X=Required Spore Concentration × Final Volume NeededHemocytometer count
X = volume of spores suspension to be added
2.4 Quantitative estimation of protease
Protease estimation was carried out according to the method described by Enyard (2008). Enzyme extract (0.1 ml) was taken in triplicate test tubes and mixed with 0.9 ml of distilled water. Then, 5 ml of 0.65% casein solution was added. The mixture was incubated at 37°C for 10 min. After incubation, 5 ml of tri-chloroacetic acid (TCA) was added and the mixture was incubated at 37°C for 30 min. To measure protease produced during this reaction, 5 ml of Na2CO3 solution (500mM) was added followed by immediate addition of 1 ml Folin phenol reagent. Mixture was kept at 37ºC for 30 min. Control experiment devoid of substrate, was run simultaneously. The % light absorbance was recorded at 660 nm in a UV-VIS spectrophotometer (Hitachi UV-VIS U-2800). A standard curve for protease activity was prepared under same conditions as described above using standard solution of L-tyrosine in the concentration range of 0.01 to 1.0 g. The corresponding enzyme activity was calculated from the standard curve.
2.5 Optimization of enzyme production by ‘one variable at a time approach’
The protease enzyme production by H. fuscoatra MTCC 1409 was first optimized by ‘one variable at a time approach’ to find the most important factors that affect its production. The effect of each variable like incubation temperature (35°C, 40°C and 45°C), pH (5, 6 and 7), slurry concentration (25%, 50% and 75%) and inoculum concentration (5%, 10% and 15%) on enzyme production was studied. Enzyme activity of all the triplicates sets was measured on 4th day.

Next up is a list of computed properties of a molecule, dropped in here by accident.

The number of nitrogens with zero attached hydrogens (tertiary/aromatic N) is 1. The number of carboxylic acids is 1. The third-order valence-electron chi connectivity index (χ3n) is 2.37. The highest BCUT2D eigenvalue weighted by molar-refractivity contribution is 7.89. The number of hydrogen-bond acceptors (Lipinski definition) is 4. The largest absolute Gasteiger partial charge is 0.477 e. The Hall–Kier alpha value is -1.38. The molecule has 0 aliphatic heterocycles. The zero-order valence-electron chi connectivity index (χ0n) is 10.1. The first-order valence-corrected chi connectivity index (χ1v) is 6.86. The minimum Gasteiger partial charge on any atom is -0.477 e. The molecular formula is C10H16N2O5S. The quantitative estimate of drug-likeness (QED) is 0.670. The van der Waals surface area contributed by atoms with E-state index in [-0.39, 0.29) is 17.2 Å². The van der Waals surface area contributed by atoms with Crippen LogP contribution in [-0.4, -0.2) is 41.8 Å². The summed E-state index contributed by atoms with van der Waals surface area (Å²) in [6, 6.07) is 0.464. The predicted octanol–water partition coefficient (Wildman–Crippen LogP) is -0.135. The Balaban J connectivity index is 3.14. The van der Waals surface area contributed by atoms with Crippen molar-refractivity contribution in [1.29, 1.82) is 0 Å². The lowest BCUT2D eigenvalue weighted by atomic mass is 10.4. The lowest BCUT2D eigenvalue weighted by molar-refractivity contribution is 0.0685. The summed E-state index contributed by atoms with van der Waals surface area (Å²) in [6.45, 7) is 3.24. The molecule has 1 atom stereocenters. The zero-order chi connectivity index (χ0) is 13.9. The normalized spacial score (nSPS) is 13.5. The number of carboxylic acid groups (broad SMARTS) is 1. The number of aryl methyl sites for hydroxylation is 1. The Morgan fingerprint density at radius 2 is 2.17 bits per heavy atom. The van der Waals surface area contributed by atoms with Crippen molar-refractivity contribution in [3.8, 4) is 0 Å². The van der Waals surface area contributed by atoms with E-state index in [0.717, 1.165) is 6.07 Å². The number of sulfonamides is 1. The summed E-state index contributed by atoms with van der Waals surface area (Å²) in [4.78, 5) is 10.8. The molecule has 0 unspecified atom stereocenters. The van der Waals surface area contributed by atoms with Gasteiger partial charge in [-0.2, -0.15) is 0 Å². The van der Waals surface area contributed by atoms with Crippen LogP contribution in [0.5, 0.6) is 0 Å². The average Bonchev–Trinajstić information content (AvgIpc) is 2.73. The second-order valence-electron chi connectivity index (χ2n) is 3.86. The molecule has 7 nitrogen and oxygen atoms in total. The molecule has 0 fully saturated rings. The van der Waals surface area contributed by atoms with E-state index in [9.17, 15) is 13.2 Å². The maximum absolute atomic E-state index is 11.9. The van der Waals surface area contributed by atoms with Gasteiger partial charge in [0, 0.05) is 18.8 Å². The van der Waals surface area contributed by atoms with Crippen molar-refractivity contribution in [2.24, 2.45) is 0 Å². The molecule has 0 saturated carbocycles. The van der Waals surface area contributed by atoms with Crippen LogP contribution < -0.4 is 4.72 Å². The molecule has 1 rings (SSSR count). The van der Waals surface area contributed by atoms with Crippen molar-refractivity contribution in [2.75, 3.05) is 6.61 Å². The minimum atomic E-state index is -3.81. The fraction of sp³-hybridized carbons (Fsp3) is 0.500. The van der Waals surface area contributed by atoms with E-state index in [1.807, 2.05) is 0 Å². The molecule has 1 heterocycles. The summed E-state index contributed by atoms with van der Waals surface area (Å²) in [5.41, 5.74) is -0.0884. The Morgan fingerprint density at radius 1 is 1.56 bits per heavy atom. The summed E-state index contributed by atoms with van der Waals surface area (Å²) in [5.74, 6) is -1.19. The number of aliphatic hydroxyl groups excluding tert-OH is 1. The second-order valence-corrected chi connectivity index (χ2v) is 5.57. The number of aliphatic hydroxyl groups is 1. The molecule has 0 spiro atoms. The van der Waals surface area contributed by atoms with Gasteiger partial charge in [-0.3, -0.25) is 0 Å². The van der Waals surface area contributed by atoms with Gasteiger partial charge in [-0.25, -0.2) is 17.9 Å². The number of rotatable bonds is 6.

2.6 Statistical optimization of protease production using RSM
Statistical optimization via multilevel factorial design using a response surface methodology (RSM) approach was used for protease production. Four factors selected by ‘one variable at a time’ approach, were used in designing the experiment: slurry concentration (25-75%), inoculum concentration (5-15%), pH (5-7) and temperature (35-45°C). The triplicate flasks with biodigested slurry were inoculated with inoculum of H. fuscoatra MTCC 1409, incubated at required temperature as per the sets formed by response surface methodology software. Table 1 illustrates independent variables with their coded and actual values.
The following second order polynomial equation was used to determine the relationship between the response and the independent variables